Independent Clauses | n. —unusual words about underappreciated music

One for the Record Books

December 28, 2004

Cole Porter, Stratford, Scales of Motion, The Programme, Copy Copy
The Pinkeye, Tulsa, Oklahoma
December 28, 2004

When I see a concert, I automatically assume I’m going to review it. Whether I actually sit down to write the review or not is usually decided by my amount of interest in the show. Some concerts lose my interest due to lack of diversity- some suffer from lack of bands (I hate three-band shows)- some shows just don’t book talented bands.

Tuesday, December 28th‘s show at the Pinkeye wasn’t lacking in any of those three qualities, which is why I’m actually looking forward to writing this review. Yes, Cole Porter, Stratford, Scales of Motion, The Programme, and Copy Copy definitely impressed me.

I caught the tail end of Cole Porter’s set- and catching only the end was a good thing. The two songs that I saw were well-done acoustic pop/rock, but the songs sounded vaguely homogenous due to the 4-tracked accompaniment that played with him. If I had heard any more, I might’ve started docking points from his skill level based on sameness. But no, I can’t do that- from what I heard, he was solid in all areas of songwriting.

In striking contrast to Cole Porter’s one-man show, Stratford took the stage next. Now, I want to apologize to Stratford’s lead guitarist before I continue. The lead guitarist knew exactly what he was doing, and pulled off all the guitar skills with ease. Out of all members of this new-wave emo band, he seemed most comfortable doing what he was doing. Now that I have the disclaimer out of the way, this is where the crap begins. The lead singer is in love with being emo: Taking Back Sunday mic swing, emo flail dancing, Suit and mis-tied tie with upturned collar, cliché’d “stand on the speaker, lean over, and scream” technique. It would’ve all been okay if he had the vocal skills to back it up- but unfortunately, the lead singer was bested by the lead guitarist in vocal ability (the two switched instruments for one song). The guy sung better, screamed a LOT better, and just altogether knew his stuff more. Their set was tolerable, but it would’ve been a lot better with better vocals- the leads just crushed all credibility the band had musically built in my mind.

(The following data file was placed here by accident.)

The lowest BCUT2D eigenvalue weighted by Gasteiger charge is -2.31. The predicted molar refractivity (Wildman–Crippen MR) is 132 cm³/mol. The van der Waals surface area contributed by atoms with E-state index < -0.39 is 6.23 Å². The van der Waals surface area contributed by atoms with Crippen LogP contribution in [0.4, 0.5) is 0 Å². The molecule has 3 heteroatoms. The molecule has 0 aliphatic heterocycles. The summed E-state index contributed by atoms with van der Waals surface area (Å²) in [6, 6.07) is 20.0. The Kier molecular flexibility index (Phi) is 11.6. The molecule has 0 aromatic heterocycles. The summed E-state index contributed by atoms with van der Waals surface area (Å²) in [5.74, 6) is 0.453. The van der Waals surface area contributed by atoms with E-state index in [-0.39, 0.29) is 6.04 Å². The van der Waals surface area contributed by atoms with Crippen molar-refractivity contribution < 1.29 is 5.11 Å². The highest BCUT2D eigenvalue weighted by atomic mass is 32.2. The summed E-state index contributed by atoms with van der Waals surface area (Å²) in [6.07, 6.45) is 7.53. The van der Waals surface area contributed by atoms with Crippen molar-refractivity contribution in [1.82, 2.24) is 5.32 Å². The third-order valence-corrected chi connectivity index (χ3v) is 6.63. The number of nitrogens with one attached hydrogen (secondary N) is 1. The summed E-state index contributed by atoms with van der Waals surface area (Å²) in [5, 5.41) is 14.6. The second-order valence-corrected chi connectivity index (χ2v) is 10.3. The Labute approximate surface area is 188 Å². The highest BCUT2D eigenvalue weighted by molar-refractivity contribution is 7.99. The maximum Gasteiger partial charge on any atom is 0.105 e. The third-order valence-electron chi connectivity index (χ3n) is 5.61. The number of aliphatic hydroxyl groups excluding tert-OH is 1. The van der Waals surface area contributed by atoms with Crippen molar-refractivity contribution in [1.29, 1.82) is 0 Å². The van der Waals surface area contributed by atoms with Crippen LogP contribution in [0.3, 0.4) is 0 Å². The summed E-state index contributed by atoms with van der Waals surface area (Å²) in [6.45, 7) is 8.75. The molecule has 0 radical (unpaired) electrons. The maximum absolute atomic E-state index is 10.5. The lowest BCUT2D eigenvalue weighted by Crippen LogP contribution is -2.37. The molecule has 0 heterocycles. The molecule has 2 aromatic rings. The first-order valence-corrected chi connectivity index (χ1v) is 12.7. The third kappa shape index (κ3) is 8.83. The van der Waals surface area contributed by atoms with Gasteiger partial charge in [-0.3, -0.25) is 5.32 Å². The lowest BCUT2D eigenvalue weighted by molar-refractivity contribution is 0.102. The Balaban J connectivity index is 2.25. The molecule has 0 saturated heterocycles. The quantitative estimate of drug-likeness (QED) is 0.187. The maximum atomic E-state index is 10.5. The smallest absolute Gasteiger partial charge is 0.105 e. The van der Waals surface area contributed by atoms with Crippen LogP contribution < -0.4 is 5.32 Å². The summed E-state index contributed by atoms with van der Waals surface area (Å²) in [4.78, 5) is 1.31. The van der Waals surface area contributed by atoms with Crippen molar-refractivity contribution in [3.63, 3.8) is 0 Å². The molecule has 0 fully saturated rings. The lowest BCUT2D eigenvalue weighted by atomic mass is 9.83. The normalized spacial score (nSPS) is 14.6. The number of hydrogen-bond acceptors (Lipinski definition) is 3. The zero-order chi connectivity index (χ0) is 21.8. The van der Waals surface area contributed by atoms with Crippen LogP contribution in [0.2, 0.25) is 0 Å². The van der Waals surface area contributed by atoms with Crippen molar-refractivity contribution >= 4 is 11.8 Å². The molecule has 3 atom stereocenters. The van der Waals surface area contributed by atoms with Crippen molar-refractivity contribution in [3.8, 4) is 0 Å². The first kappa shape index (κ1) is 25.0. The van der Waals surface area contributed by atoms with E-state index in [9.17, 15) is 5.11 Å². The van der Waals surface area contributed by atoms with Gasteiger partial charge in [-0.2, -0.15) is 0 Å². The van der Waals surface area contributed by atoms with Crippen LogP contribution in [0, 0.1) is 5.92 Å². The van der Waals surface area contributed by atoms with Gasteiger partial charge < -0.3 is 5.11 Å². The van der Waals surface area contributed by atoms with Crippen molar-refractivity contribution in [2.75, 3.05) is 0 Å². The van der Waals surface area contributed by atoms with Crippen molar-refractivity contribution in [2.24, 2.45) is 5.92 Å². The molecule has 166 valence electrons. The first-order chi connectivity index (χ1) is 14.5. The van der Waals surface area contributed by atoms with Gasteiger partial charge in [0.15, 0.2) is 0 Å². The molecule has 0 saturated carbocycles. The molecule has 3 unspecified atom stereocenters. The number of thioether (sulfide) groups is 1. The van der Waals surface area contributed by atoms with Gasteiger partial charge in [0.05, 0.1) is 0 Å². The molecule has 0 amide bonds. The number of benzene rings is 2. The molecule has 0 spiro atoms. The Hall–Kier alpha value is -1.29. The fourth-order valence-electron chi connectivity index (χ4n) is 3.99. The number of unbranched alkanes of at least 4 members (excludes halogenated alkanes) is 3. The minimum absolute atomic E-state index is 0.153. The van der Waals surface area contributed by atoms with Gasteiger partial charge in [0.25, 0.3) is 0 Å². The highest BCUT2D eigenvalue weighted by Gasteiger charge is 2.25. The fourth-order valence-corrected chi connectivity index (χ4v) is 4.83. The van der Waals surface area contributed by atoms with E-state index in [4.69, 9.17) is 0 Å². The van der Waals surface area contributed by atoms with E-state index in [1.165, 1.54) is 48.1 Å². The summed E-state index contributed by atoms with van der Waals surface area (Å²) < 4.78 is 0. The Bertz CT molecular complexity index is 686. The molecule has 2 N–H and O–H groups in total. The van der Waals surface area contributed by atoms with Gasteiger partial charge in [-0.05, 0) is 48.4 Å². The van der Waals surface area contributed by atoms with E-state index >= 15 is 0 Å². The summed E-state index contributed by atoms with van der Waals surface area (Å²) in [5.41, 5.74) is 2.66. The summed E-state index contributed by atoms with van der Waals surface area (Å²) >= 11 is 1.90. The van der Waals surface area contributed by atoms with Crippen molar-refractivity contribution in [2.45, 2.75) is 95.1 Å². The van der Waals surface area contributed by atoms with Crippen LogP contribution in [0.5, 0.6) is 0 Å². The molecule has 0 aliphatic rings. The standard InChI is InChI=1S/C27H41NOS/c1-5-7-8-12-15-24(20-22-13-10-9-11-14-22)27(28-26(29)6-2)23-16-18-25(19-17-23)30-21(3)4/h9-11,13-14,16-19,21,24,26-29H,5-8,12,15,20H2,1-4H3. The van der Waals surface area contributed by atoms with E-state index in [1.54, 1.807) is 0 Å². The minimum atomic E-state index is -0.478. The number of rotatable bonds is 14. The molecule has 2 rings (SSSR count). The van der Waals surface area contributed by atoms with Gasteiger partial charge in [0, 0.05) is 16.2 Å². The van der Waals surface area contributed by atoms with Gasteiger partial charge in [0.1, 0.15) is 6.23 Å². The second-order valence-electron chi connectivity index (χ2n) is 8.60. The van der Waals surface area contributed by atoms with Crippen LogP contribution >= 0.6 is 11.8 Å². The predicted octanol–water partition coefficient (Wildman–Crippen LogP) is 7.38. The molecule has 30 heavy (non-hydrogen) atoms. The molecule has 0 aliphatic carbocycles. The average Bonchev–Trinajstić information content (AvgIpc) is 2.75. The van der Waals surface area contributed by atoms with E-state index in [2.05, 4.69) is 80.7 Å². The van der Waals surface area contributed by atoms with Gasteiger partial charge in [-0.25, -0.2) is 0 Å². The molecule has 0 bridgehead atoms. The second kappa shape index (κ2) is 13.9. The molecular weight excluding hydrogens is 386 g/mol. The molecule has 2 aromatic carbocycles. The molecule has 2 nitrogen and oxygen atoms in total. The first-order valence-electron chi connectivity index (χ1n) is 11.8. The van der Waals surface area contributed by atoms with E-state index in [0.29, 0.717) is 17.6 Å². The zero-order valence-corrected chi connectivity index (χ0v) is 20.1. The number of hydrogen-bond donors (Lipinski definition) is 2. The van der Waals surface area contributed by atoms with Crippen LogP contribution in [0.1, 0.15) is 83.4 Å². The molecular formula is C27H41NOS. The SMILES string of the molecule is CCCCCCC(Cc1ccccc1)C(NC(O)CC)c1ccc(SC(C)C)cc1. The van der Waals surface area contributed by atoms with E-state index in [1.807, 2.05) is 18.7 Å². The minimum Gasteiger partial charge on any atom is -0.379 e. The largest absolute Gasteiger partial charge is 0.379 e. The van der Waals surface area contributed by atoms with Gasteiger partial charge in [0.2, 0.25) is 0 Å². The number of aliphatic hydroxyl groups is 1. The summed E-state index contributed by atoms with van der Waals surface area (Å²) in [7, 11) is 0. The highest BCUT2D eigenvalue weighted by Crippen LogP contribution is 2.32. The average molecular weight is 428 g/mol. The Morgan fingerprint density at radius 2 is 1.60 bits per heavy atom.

Note: Scales of Motion owns. As a first-time witness of SoM’s sound, I was blown out of the water by their immense, technical indie-rock. The lead singer’s chops were stunning- his tone was unique, yet likable, and his range was impeccable. It was great to hear him sing; but as good as that was, it wasn’t even the focus of the band. No, their focus is on the amazing drum/bass/guitar interplay, which is the most intricate playing I’ve ever seen. They played virtually arrhythmic sections of music with precision and finesse- the drummer played like a jazz drummer on crack, and the bass player (who doubled as vocalist, mind you) had a Rickenbacher jazz bass and the skills to use it. It was truly stunning- a rich, dark, full sound that was challenging, inviting, and technical. I could not get enough of their set, and their departure truly saddened me.